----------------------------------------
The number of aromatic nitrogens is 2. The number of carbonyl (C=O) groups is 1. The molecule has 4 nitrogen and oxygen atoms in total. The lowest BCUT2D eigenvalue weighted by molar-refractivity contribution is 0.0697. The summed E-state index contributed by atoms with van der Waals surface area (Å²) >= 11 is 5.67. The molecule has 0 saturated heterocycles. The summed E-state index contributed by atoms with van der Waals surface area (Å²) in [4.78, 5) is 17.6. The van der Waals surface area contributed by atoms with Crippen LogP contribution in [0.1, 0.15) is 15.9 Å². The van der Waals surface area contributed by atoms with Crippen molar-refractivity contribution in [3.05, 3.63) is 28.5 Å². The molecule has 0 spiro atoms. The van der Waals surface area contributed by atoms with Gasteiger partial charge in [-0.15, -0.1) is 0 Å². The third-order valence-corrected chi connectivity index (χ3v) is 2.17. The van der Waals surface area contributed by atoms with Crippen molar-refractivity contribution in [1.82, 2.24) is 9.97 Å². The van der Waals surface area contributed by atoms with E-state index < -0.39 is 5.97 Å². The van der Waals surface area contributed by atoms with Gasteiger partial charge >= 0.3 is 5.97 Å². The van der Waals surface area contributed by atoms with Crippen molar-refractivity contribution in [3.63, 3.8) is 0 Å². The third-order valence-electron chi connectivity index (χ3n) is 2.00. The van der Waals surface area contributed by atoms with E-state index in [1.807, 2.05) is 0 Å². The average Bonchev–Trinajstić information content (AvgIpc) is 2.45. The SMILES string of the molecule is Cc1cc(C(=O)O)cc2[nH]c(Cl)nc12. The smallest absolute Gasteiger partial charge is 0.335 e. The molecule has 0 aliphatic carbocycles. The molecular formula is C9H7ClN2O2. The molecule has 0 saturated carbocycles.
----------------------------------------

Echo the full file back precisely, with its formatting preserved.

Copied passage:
The number of aromatic nitrogens is 2. The number of carbonyl (C=O) groups is 1. The molecule has 4 nitrogen and oxygen atoms in total. The lowest BCUT2D eigenvalue weighted by molar-refractivity contribution is 0.0697. The summed E-state index contributed by atoms with van der Waals surface area (Å²) >= 11 is 5.67. The molecule has 0 saturated heterocycles. The summed E-state index contributed by atoms with van der Waals surface area (Å²) in [4.78, 5) is 17.6. The van der Waals surface area contributed by atoms with Crippen LogP contribution in [0.1, 0.15) is 15.9 Å². The van der Waals surface area contributed by atoms with Crippen molar-refractivity contribution in [3.05, 3.63) is 28.5 Å². The molecule has 0 spiro atoms. The van der Waals surface area contributed by atoms with Gasteiger partial charge in [-0.15, -0.1) is 0 Å². The third-order valence-corrected chi connectivity index (χ3v) is 2.17. The van der Waals surface area contributed by atoms with Crippen molar-refractivity contribution in [1.82, 2.24) is 9.97 Å². The van der Waals surface area contributed by atoms with E-state index < -0.39 is 5.97 Å². The van der Waals surface area contributed by atoms with Gasteiger partial charge >= 0.3 is 5.97 Å². The van der Waals surface area contributed by atoms with Crippen molar-refractivity contribution in [3.63, 3.8) is 0 Å². The third-order valence-electron chi connectivity index (χ3n) is 2.00. The van der Waals surface area contributed by atoms with E-state index in [1.807, 2.05) is 0 Å². The average Bonchev–Trinajstić information content (AvgIpc) is 2.45. The SMILES string of the molecule is Cc1cc(C(=O)O)cc2[nH]c(Cl)nc12. The smallest absolute Gasteiger partial charge is 0.335 e. The molecule has 0 aliphatic carbocycles. The molecular formula is C9H7ClN2O2. The molecule has 0 saturated carbocycles.